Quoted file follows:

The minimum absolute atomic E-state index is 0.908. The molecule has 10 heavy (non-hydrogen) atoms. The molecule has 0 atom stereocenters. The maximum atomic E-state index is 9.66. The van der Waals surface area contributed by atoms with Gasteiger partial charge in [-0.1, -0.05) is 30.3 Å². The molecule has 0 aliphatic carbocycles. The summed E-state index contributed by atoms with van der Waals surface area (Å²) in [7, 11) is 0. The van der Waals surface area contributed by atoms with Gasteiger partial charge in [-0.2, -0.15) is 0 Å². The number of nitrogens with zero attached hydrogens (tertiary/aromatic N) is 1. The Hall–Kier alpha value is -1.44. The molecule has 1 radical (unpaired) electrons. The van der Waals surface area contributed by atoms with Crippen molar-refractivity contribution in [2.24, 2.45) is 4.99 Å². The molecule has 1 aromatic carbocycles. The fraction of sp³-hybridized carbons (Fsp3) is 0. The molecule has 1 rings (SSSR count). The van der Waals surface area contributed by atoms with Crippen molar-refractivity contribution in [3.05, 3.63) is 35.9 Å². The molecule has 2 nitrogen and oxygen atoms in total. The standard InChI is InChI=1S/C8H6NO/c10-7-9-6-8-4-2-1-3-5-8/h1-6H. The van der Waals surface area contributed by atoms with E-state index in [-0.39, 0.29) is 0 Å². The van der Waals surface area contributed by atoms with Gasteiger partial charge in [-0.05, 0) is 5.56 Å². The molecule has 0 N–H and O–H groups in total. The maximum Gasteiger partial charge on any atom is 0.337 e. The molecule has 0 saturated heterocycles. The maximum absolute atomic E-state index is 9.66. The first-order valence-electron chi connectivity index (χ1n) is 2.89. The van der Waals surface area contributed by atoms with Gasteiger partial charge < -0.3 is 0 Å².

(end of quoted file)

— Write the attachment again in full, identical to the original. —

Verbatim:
The minimum absolute atomic E-state index is 0.908. The molecule has 10 heavy (non-hydrogen) atoms. The molecule has 0 atom stereocenters. The maximum atomic E-state index is 9.66. The van der Waals surface area contributed by atoms with Gasteiger partial charge in [-0.1, -0.05) is 30.3 Å². The molecule has 0 aliphatic carbocycles. The summed E-state index contributed by atoms with van der Waals surface area (Å²) in [7, 11) is 0. The van der Waals surface area contributed by atoms with Gasteiger partial charge in [-0.2, -0.15) is 0 Å². The number of nitrogens with zero attached hydrogens (tertiary/aromatic N) is 1. The Hall–Kier alpha value is -1.44. The molecule has 1 radical (unpaired) electrons. The van der Waals surface area contributed by atoms with Crippen molar-refractivity contribution in [2.24, 2.45) is 4.99 Å². The molecule has 1 aromatic carbocycles. The fraction of sp³-hybridized carbons (Fsp3) is 0. The molecule has 1 rings (SSSR count). The van der Waals surface area contributed by atoms with Crippen molar-refractivity contribution in [3.05, 3.63) is 35.9 Å². The molecule has 2 nitrogen and oxygen atoms in total. The standard InChI is InChI=1S/C8H6NO/c10-7-9-6-8-4-2-1-3-5-8/h1-6H. The van der Waals surface area contributed by atoms with E-state index in [-0.39, 0.29) is 0 Å². The van der Waals surface area contributed by atoms with Gasteiger partial charge in [-0.05, 0) is 5.56 Å². The molecule has 0 N–H and O–H groups in total. The maximum Gasteiger partial charge on any atom is 0.337 e. The molecule has 0 saturated heterocycles. The maximum absolute atomic E-state index is 9.66. The first-order valence-electron chi connectivity index (χ1n) is 2.89. The van der Waals surface area contributed by atoms with Gasteiger partial charge < -0.3 is 0 Å².